“Always Go to the Funeral”

Lent, memory

The sermon on Palm Sunday (April 13, 2014) at Grace Covenant Presbyterian Church was called “Always Go to the Funeral.”   I remember thinking, “Okay Mark (Ramsey), what does going to a funeral have to do with Palm Sunday?” I decided to go with it anyway for he often comes up with thought provoking titles.1538667_719948604693465_2194630115622714483_n[1]

He began by telling a story about the English poet John Milton. Milton tried to write a poem about the suffering of Jesus but all he could talk about was how HE felt about the suffering of Jesus so he gave up. Mark then outlined three reasons why it’s so difficult to be in the presence of anyone who suffers. I related to the first reason.

I can’t count the number of times I’ve told folks who know about my brain injury that I probably won’t remember their name. Often they say “I know how you feel because…” and then they launch into a long story about their own difficulty with remembering names. The problem is, they probably do not forget someone’s name after knowing them for a number of years which happens to me all the time.

It happened just his morning when I took my high intensity water aerobics class at the YMCA. A man whom I know at GCPC came for the first time and I wanted to introduce him to class members. The problem was, I couldn’t remember his name. I’ve learned how to hide my name recall issues but I’ve decided when it is appropriate, to ask their name. The first time I did this, the person was a little taken aback. He wasn’t rude (thank heavens!) and because of my honestly, he learned a little bit about some of the challenges of brain injury.

Mark pointed out that the only people Jesus knew who didn’t abandon him that last week was the women. When Jesus was crucified, his acquaintances, “including women who had followed him from Galilee, stood at a distance, watching these things.” (Luke 23:49) The women were the first people to visit him at the tomb. (Matthew 24:1, 2) I believe the reason for this was the women knew what it was like to suffer. The women knew what it was like to be separated from society. The women knew what it was like to have no power. (Yes, while it is MUCH better in our day, we still have a long way to go!)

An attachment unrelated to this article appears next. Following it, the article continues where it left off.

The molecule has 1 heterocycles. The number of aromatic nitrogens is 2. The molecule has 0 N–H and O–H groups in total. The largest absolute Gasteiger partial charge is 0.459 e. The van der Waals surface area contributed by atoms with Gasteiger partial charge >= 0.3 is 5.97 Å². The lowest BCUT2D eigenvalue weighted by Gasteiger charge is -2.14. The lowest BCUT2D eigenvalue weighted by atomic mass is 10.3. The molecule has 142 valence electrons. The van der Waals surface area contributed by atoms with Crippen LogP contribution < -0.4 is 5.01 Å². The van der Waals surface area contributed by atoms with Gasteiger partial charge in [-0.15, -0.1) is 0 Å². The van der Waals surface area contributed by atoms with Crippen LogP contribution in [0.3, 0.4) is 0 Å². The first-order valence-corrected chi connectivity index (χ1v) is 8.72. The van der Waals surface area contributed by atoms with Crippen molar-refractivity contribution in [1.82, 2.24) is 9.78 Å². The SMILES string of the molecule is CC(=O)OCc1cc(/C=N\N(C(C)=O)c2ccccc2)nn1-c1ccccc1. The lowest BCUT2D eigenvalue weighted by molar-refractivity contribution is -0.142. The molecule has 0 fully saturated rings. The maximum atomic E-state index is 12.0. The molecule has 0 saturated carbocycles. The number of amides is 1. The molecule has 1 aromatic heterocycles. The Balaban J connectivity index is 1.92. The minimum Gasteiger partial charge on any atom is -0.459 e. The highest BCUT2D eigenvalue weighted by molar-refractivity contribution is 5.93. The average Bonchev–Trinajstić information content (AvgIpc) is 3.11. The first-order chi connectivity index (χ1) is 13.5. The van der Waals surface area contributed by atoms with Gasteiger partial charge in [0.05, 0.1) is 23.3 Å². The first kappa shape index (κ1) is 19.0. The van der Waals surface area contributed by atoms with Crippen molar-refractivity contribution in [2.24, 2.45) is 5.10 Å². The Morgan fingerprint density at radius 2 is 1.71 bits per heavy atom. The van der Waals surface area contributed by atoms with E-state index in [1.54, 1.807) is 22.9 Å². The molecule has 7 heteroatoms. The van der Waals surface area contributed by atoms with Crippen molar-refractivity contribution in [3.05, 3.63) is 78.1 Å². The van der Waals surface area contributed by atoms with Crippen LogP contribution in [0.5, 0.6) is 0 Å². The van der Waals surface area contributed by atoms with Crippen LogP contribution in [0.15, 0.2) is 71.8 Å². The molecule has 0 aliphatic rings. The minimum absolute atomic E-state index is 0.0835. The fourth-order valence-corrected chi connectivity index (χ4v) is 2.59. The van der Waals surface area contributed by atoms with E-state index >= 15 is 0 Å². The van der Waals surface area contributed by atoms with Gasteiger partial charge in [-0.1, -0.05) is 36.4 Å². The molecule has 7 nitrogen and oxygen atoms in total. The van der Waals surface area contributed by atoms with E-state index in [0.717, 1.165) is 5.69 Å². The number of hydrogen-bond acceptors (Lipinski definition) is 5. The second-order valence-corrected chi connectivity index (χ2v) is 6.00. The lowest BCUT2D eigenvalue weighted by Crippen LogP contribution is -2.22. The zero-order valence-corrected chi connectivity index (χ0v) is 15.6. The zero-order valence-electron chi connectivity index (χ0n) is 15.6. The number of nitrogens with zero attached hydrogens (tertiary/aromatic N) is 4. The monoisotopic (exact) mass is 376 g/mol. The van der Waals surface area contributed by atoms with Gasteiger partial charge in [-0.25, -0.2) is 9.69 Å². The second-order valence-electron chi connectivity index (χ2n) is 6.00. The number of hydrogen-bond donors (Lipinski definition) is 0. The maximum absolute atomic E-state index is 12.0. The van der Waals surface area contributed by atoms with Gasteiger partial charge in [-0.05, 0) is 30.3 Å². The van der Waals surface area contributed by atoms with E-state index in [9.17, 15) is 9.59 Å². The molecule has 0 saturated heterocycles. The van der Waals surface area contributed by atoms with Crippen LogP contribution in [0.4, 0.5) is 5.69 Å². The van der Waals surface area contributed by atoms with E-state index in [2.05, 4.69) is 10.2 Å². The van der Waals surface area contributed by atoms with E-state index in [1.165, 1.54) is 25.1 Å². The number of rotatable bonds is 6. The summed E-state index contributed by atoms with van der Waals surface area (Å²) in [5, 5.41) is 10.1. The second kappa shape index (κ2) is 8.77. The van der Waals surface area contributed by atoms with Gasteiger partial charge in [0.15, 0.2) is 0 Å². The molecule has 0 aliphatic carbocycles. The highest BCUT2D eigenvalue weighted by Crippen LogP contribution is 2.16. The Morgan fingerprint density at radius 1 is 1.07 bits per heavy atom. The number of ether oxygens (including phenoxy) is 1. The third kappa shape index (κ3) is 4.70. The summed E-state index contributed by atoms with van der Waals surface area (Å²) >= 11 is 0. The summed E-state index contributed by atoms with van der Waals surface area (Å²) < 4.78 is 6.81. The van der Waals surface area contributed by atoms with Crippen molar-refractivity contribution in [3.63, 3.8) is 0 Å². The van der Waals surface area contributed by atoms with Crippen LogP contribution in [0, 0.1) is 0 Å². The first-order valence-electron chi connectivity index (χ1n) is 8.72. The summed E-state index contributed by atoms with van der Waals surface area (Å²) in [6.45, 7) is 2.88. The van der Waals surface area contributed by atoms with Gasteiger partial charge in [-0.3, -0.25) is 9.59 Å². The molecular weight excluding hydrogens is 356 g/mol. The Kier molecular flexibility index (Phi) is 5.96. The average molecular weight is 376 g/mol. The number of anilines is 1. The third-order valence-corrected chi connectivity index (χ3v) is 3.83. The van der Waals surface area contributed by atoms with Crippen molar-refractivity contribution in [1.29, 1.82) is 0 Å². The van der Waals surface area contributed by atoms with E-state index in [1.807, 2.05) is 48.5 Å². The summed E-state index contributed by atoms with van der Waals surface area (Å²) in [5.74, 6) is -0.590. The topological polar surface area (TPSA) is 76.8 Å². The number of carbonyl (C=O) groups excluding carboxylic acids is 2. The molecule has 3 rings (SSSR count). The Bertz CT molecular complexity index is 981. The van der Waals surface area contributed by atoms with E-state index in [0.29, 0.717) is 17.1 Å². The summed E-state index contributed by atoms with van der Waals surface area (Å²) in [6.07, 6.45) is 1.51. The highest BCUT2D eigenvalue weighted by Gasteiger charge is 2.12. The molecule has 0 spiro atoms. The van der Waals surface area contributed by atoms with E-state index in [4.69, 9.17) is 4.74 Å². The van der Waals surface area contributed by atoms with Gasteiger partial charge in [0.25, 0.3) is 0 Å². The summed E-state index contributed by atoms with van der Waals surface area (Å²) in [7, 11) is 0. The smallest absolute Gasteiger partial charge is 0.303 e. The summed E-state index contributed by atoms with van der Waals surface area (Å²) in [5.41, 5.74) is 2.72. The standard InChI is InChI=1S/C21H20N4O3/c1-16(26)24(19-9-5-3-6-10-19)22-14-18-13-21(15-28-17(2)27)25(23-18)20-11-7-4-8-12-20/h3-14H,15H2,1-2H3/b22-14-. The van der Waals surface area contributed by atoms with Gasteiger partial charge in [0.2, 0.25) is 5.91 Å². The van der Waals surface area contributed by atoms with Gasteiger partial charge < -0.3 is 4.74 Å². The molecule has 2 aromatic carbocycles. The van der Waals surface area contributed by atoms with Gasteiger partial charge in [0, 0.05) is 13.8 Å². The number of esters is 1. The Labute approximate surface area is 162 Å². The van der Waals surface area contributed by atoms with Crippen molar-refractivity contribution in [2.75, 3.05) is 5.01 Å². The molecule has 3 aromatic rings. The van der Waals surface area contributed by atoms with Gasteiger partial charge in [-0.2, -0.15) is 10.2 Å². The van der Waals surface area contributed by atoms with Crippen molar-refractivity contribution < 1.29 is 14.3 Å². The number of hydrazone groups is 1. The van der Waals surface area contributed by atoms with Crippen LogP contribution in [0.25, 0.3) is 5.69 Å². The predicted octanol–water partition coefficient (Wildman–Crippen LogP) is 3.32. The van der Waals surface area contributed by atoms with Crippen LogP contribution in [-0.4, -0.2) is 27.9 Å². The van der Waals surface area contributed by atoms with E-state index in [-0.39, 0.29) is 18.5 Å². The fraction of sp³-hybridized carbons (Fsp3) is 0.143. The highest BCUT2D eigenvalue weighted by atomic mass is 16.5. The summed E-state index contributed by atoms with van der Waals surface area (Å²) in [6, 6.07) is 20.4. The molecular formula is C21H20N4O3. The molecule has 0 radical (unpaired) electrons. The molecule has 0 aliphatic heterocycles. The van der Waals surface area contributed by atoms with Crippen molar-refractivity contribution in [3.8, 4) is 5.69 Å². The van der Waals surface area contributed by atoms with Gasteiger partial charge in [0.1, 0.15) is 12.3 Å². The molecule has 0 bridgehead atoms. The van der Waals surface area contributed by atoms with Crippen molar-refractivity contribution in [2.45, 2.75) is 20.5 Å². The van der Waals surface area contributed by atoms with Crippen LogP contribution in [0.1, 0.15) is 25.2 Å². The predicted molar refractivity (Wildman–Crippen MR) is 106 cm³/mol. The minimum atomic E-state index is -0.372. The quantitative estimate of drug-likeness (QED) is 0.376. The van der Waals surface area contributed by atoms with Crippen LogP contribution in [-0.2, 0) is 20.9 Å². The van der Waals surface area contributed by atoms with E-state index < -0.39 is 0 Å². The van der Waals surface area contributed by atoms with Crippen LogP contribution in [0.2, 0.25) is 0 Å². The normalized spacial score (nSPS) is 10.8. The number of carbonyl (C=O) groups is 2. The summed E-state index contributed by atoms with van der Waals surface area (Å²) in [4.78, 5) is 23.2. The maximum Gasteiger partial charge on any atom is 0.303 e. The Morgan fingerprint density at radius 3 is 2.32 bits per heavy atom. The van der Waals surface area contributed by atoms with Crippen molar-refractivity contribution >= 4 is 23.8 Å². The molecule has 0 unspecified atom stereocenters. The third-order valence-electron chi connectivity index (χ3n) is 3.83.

The title for the sermon comes from a story told by Deirdre Sullivan and her philosophy to always go to the funeral. She wrote, “…I think a personal philosophy of going to funerals … means I have to do the right thing when I really, really don’t feel like it…I’m talking about those things that represent only inconvenience to me, but the world to the other guy. In going to funerals, I’ve come to believe that while I wait to make a grand, heroic gesture, I should just stick to the small inconveniences that let me share in life’s inevitable occasional calamity.”

In his sermon Mark said, “Sharing in life’s occasional calamity is what the church is supposed to be about. Isn’t that where the promises of God get their strongest test and their most prominent work out?” While this is true, during this Holy Week I want to celebrate all the folks who have brain injuries and how much you mean to me. I also want to celebrate what we mean to each other for unless you have been through it, you can’t really know what it is like.

I’m looking forward to attending the Institute on Theology and Disability this year. It’s a place where folks with disabilities are given a voice. We’re taken seriously whether we have had theological training or not. Many of us have suffered and in suffering, the Holy is found. So I am going to the funeral this week. I hope you’ll join me.


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